View the start of 2019 as an opportunity to set things in motion that will net you positive results for your future. Whether it’s setting aside more for retirement, paying down debt, reducing spending, or whatever your financial goals are for 2019, you can do it. And you can start today.
Be vigilant and stay alert, because you deserve more.
All of us at Cutter Financial Group wish you a happy and healthy New Year!
Jeff Cutter, CPA/PFS is President of Cutter Financial Group, LLC, a wealth management firm with offices in Falmouth, Duxbury, and Mansfield. Jeff can be reached at email@example.com.
Cutter Financial Group LLC (“Cutter Financial”) is a SEC Registered Investment Advisor.
This article is intended to provide general information. It is not intended to offer or deliver investment advice in any way. Information regarding investment services is provided solely to gain a better understanding of the subject or the article. Different types of investments involve varying degrees of risk. Therefore, it should not be assumed that future performance of any specific investment or investment strategy will be profitable.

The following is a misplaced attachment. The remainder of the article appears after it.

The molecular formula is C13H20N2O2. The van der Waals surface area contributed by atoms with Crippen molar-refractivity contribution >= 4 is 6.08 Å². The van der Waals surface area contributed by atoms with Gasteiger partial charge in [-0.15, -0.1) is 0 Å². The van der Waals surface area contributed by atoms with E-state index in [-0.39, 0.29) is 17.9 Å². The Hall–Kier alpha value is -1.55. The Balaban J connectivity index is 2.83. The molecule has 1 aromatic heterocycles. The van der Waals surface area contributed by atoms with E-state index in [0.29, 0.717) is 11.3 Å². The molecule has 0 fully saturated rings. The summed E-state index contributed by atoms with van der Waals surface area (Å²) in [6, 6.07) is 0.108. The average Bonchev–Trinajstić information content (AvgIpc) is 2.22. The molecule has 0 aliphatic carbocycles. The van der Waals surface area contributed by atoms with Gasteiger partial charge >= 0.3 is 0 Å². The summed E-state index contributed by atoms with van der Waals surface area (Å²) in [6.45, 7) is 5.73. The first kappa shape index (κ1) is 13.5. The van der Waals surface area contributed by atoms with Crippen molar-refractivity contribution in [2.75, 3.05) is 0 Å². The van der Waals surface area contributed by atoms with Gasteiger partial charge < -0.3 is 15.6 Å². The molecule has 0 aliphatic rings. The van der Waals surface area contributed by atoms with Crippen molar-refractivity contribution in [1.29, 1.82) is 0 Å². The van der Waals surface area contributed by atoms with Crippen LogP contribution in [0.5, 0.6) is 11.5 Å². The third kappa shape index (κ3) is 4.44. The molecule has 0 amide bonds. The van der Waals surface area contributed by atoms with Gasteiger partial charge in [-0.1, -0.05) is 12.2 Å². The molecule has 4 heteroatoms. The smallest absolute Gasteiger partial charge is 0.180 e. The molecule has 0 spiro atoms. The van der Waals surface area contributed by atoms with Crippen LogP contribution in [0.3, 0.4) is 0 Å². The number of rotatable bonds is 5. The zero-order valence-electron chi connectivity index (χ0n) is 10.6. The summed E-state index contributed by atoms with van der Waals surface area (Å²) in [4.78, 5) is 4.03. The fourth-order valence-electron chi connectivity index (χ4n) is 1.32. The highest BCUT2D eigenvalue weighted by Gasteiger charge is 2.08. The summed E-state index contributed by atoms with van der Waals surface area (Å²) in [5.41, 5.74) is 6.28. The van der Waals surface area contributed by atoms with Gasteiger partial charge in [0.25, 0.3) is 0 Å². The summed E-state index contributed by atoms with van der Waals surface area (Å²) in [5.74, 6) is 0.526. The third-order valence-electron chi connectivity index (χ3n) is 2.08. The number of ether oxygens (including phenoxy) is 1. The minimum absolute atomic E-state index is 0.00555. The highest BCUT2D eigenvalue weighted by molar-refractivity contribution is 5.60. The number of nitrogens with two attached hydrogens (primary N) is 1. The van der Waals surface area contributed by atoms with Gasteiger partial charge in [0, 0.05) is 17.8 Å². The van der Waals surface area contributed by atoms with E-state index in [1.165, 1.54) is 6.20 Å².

Market data and other cited or linked-to content on in this article is based on generally-available information and is believed to be reliable. Cutter Financial does not guarantee the performance of any investment or the accuracy of the information contained in this article. Cutter Financial will provide all prospective clients with a copy of Cutter Financials Form ADV2A and applicable Form ADV 2Bs. Please contact us to request a free copy via .pdf or hardcopy.